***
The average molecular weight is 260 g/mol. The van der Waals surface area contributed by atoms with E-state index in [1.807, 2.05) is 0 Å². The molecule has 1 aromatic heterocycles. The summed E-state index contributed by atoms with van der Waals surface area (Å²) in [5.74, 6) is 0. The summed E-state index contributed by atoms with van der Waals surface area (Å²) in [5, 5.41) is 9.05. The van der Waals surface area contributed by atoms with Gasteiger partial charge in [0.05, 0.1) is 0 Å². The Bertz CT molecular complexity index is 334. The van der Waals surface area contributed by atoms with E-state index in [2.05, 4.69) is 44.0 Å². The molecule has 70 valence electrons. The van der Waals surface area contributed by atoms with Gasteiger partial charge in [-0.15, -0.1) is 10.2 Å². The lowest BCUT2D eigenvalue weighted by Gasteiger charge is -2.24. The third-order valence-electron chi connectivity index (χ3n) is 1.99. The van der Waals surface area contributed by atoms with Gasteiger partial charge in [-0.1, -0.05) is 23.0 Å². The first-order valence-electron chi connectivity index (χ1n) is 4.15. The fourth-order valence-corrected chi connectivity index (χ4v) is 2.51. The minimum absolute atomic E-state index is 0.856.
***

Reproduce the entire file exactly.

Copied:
The average molecular weight is 260 g/mol. The van der Waals surface area contributed by atoms with E-state index in [1.807, 2.05) is 0 Å². The molecule has 1 aromatic heterocycles. The summed E-state index contributed by atoms with van der Waals surface area (Å²) in [5.74, 6) is 0. The summed E-state index contributed by atoms with van der Waals surface area (Å²) in [5, 5.41) is 9.05. The van der Waals surface area contributed by atoms with Gasteiger partial charge in [0.05, 0.1) is 0 Å². The Bertz CT molecular complexity index is 334. The van der Waals surface area contributed by atoms with E-state index in [2.05, 4.69) is 44.0 Å². The molecule has 70 valence electrons. The van der Waals surface area contributed by atoms with Gasteiger partial charge in [-0.15, -0.1) is 10.2 Å². The lowest BCUT2D eigenvalue weighted by Gasteiger charge is -2.24. The third-order valence-electron chi connectivity index (χ3n) is 1.99. The van der Waals surface area contributed by atoms with Gasteiger partial charge in [-0.1, -0.05) is 23.0 Å². The first-order valence-electron chi connectivity index (χ1n) is 4.15. The fourth-order valence-corrected chi connectivity index (χ4v) is 2.51. The minimum absolute atomic E-state index is 0.856.